[Haskell-cafe] Execution Contexts

Benjamin Franksen benjamin.franksen at bessy.de
Fri Nov 26 19:59:32 EST 2004

I finally understood that George Russell's Library is not really about global 
variables. Rather it is about what I want to call 'execution contexts', which 
are -- as Marcin Kowalczyk observed -- a restricted form of dynamically 
scoped variables.

[NB: Another (maybe better) name would have been 'execution environment' but 
the name "environment" is too heavily associated with the related concept of 
process environment (the string to string map given to user processes as an 
implicit argument).]

An execution context is a mutable finite map from types to (monomorphic) 
values. Each IO action implicitly carries exactly one such map and by default 
passes it on to the actions that follow. A function is provided to 
(implicitly) create a new mapping and run a given IO action with the new 
mapping as its execution context, instead of the default one.

[NB: I also understand now why the library uses ThreadIds. This was obscure to 
me at first because in principle all this has nothing to do with concurrency 
(beside the requirement that accessing the context should be thread safe). 
ThreadIds are used simply because they are available as an index and nothing 
else is. Its just a hack.]

Seen this way, the whole thing smells very much of monads. Indeed, the monadic 
implementation is trivial. I attached a proof-of concept implementation, 
using George Russel's 'Dict' as an abstract data type in a separate module 
(copied verbatim from GlobalVariables.hs, see attached file Dict.hs). The 
idea: we define

type Context = MVar Dict

and introduce an eXtended version of the IO monad

type XIO a = StateT Context IO a

together with a small number of simple functions that implement the same 
interface as the original GlobalVariables.hs; no unsafe operations are used,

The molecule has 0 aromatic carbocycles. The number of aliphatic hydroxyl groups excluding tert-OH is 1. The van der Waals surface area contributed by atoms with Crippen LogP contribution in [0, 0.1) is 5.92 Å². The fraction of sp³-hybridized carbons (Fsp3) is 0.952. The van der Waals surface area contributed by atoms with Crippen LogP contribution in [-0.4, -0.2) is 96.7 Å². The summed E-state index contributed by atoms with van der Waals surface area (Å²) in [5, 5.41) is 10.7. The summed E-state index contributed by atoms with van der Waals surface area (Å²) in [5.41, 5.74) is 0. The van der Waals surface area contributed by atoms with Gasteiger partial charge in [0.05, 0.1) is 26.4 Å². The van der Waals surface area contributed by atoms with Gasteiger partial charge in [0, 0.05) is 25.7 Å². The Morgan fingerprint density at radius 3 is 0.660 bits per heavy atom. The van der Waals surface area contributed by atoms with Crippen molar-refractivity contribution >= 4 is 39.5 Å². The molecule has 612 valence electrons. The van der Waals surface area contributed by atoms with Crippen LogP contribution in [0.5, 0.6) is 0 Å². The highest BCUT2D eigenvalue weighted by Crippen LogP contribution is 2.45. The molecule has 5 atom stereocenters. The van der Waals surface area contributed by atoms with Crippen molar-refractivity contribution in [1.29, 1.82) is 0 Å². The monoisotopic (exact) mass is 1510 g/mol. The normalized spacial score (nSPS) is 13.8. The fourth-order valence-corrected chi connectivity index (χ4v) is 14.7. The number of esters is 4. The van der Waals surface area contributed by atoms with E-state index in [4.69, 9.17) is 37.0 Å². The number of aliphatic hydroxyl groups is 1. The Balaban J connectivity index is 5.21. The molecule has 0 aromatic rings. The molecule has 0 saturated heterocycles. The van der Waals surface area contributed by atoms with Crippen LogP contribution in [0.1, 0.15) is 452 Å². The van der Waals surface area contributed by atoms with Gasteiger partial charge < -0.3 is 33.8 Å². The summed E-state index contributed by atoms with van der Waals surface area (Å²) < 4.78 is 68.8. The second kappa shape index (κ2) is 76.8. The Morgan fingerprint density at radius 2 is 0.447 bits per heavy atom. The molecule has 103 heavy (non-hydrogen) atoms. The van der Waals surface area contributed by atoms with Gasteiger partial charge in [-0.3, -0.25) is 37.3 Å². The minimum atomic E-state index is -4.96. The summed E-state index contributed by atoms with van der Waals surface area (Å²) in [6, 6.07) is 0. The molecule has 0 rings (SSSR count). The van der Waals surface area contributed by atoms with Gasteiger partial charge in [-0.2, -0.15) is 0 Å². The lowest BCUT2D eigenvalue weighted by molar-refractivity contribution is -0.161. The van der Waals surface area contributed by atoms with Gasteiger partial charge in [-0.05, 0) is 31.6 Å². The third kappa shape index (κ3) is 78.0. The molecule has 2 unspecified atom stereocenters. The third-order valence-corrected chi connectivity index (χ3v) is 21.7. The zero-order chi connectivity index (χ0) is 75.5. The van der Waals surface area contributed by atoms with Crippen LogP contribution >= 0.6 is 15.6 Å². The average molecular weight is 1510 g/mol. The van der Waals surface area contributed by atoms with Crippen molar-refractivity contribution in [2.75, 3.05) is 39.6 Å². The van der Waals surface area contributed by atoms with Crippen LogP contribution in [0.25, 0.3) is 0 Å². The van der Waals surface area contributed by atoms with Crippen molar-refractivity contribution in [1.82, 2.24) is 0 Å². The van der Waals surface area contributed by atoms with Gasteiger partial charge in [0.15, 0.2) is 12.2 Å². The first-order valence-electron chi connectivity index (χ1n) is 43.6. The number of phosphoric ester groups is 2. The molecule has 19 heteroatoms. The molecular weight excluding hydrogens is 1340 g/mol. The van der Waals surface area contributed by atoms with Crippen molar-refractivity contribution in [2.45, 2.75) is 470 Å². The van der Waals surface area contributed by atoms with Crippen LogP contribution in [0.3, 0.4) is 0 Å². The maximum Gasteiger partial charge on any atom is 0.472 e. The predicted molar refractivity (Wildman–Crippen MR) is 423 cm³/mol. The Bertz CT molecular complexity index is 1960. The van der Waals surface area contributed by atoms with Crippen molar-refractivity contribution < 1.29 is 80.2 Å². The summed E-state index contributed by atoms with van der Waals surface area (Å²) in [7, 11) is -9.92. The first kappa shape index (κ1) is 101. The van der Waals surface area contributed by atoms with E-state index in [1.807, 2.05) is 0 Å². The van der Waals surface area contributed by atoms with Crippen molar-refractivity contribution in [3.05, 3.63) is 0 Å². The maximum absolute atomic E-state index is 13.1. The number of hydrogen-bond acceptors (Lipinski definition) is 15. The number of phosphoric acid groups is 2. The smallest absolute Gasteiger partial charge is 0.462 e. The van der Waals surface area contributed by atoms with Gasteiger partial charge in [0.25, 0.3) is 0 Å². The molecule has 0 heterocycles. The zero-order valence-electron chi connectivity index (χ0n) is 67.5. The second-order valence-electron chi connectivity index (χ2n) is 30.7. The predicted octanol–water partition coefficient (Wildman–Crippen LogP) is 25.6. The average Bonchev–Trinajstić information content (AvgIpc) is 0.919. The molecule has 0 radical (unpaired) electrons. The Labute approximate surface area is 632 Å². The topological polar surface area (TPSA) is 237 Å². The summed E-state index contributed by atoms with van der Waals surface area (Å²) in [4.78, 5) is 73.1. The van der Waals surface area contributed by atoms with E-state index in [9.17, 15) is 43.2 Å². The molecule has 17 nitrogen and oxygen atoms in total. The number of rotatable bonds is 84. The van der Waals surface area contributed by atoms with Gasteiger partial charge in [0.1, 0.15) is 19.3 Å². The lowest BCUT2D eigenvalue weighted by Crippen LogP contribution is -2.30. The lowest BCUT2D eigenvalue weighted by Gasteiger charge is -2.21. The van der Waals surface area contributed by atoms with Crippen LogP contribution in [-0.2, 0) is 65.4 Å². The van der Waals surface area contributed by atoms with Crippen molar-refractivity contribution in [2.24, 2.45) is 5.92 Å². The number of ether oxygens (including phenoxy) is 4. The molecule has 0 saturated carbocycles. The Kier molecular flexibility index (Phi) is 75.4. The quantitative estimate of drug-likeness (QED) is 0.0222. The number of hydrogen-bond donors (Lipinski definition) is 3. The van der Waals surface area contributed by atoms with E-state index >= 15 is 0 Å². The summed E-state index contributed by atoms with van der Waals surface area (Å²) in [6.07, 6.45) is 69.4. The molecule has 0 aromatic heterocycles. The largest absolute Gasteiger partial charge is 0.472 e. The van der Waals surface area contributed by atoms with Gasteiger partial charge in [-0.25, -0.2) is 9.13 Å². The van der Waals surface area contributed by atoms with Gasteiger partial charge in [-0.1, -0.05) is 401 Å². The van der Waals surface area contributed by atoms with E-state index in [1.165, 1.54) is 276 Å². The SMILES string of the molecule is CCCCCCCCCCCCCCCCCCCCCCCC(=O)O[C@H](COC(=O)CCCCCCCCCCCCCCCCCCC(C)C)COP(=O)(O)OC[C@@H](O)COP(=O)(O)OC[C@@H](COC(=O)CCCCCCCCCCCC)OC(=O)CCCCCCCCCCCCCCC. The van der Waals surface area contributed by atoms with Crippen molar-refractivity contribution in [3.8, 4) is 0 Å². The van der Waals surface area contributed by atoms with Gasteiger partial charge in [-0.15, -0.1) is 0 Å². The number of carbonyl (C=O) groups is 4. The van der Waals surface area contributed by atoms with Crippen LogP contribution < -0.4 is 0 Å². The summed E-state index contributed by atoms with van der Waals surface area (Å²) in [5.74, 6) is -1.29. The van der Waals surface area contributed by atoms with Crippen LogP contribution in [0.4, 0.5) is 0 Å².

everything is Haskell98 + Dynamics. Also ThreadIds do not appear and it is 
not necessary to change forkIO (apart from lifting it, of course). (code is 
in ExecutionContext.hs)

I modified George's test program so that it works with ExecutionContexts. The 
program is completely isomorphic to the original (and does the same, too ;). 
The only major difference is that all IO operations are lifted into the XIO 
monad. Again, almost everything is Haskell98, -fglasgow-exts is only needed 
to derive Typeable (which can also be done manually). (Code is in 

The only task that remains to support this programming style so that it can be 
used practically, is to redefine IO as XIO in the kernel libraries. The 
annoying liftIOs everywhere (and the necessity to invent higher order lifts 
along the way) would be gone. I am almost sure that even the trick of 
indexing the dictionary via types (and thus the dependency on Data.Typeable 
and ghc extensions) can be avoided with a little more effort.

-------------- next part --------------
-- -----------------------------------------------------------------------
-- The Dict type
-- -----------------------------------------------------------------------
module Dict (
  ) where

import Data.Dynamic
import Data.Maybe

-- | Stores a set of elements with distinct types indexed by type
-- NB.  Needs to use a FiniteMap, when TypeRep's instance Ord.
newtype Dict = Dict [(TypeRep,Dynamic)]

-- | Dict with no elements.
emptyDict :: Dict
emptyDict = Dict []

-- | Retrieve an element from the dictionary, if one of that type exists.
lookupDict :: Typeable a => Dict -> Maybe a
lookupDict (Dict list) =
      -- construct a dummy value of the required type so we can get at its
      -- TypeRep.
      Just dummy = (Just undefined) `asTypeOf` aOpt

      -- get at the required result type.
      dynOpt = lookup (typeOf dummy) list 

      aOpt = case dynOpt of
         Nothing -> Nothing
         Just dyn -> 
            Just (